paul-hurst-411295lIn a continuation of its popular “Friday Night Spotlight” franchise, TCM shines a light on this free-wheeling cinematic period, presenting a weekly 24-hour festival of pre-Code movies. Each Friday in September, Alec Baldwin and TCM host Robert Osborne will introduce the films airing in primetime. The collection, which includes a total of 67 movies, covers a wide range of genres and represents the output of all the major Hollywood studios of the era.

Some very good flicks are coming up in the next few weeks. Don’t miss them.

A few you should see are discussed in this blog post from Movie Morelocks: moviemorlocks.com – Navigating the Moral Waters of the Crime Film

Ever rooted for the bad guy?  Of course you have, we all have.  Many times the bad guy is more interesting, more exciting, and much more charismatic.  To take two obvious examples, Batman is brooding and Superman is upstanding but neither is terribly interesting while their nemeses, the Joker and

Elizabeth Hartman

Elizabeth Hartman

Lex Luthor, are a hoot and despite their clearly psychotic natures,  fun to watch.   The movies picked up on this long before comic books even came into existence and once the sound era began, making criminals the star of the show became even more apparent.  In the course of a little over a year, moviegoers were treated to Little Caesar, Public Enemy, and Scarface, all putting the bad guys front and center as the stars of the movie.  And all tried their damnedest to convince moviegoers that while they were the stars, their actions were wrong.  As time went on, and the production code waned, the movies could be a little more honest about why they were making crime movies:  Because they’re exciting and fun even if we know they present a romanticized view calibrated precisely for our enjoyment.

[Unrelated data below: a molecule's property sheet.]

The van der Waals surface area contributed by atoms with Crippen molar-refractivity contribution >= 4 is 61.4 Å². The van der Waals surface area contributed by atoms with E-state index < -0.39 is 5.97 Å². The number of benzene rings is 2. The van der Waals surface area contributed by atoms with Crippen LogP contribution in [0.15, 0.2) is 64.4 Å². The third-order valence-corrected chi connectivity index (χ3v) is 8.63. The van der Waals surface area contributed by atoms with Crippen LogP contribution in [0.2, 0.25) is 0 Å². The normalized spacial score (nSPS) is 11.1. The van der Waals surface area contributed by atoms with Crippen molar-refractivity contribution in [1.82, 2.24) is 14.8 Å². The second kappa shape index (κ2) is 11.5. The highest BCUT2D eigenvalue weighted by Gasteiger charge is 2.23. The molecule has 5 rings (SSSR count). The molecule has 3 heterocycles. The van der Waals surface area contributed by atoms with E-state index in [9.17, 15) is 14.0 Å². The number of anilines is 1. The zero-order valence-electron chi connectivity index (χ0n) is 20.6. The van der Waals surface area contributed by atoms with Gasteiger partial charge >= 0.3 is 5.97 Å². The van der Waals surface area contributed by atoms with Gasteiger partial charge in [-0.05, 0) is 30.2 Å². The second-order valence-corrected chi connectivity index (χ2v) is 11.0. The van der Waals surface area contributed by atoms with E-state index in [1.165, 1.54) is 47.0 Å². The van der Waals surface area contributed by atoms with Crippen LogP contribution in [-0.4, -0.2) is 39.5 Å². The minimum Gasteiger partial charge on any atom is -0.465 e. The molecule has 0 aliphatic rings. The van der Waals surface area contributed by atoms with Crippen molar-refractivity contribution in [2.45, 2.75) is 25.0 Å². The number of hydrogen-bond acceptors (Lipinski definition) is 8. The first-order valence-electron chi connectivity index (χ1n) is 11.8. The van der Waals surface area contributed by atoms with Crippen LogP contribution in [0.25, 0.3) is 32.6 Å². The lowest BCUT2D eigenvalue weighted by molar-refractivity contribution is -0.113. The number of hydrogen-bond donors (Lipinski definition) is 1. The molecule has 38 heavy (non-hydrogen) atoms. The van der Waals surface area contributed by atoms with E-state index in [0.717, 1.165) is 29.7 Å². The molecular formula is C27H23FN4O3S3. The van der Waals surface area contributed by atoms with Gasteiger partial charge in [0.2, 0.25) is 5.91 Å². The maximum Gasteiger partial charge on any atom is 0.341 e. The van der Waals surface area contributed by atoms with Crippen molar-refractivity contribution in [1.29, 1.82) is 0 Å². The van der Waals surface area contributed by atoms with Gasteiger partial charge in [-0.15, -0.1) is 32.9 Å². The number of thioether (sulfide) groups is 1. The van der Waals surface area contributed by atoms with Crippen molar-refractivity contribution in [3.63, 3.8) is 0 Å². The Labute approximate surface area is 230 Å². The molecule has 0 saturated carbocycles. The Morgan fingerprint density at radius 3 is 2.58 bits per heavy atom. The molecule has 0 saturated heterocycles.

Barbara Bates

Barbara Bates

If we weren’t enjoying those wiseguys and goodfellas, maybe we were taking note of the puppies? How the films you’ve seen influence your choice of dog

Did watching 101 Dalmatians instill you with a burning desire to fill your home with dozens of monochrome puppies? A new study suggests that may often be the case. The research suggests that all those great canine characters in films have been a prominent influence on the popularity of a breed among dog owners.

The impact of 29 films released in the United States was examined, each featuring a different dog breed. Classics such as The Wizard of Oz (1939), Lady and the Tramp (1955), The Fox and the Hound (1981) and Beethoven (1992) were all judged to have influenced people’s choice of dogs. The study traces the popularity of the featured breeds for up to ten years after the film’s release.

Ona Munson (1939)

Ona Munson (1939)

The authors used the records of the American Kennel Club, which has been recording the numbers of registration for each dog breed since 1927, and keeps the largest such dog registry in the world. Looking at the effect of films released between 1927 and 2005, the study shows that the number of registrations of a particular breed rose significantly following the release of a film in which the breed had been featured.

[…]

The films analysed covered quite a spread of breeds. Other factors you might assume come into play when choosing a dog, such as temperament or health, seemed not to affect the scale of these trends. Alberto Acerbi, one of the authors of the study and Newton Research Fellow in the Department of Archaeology and Anthropology at the University of Bristol, said: “It seems to be pure fashion.”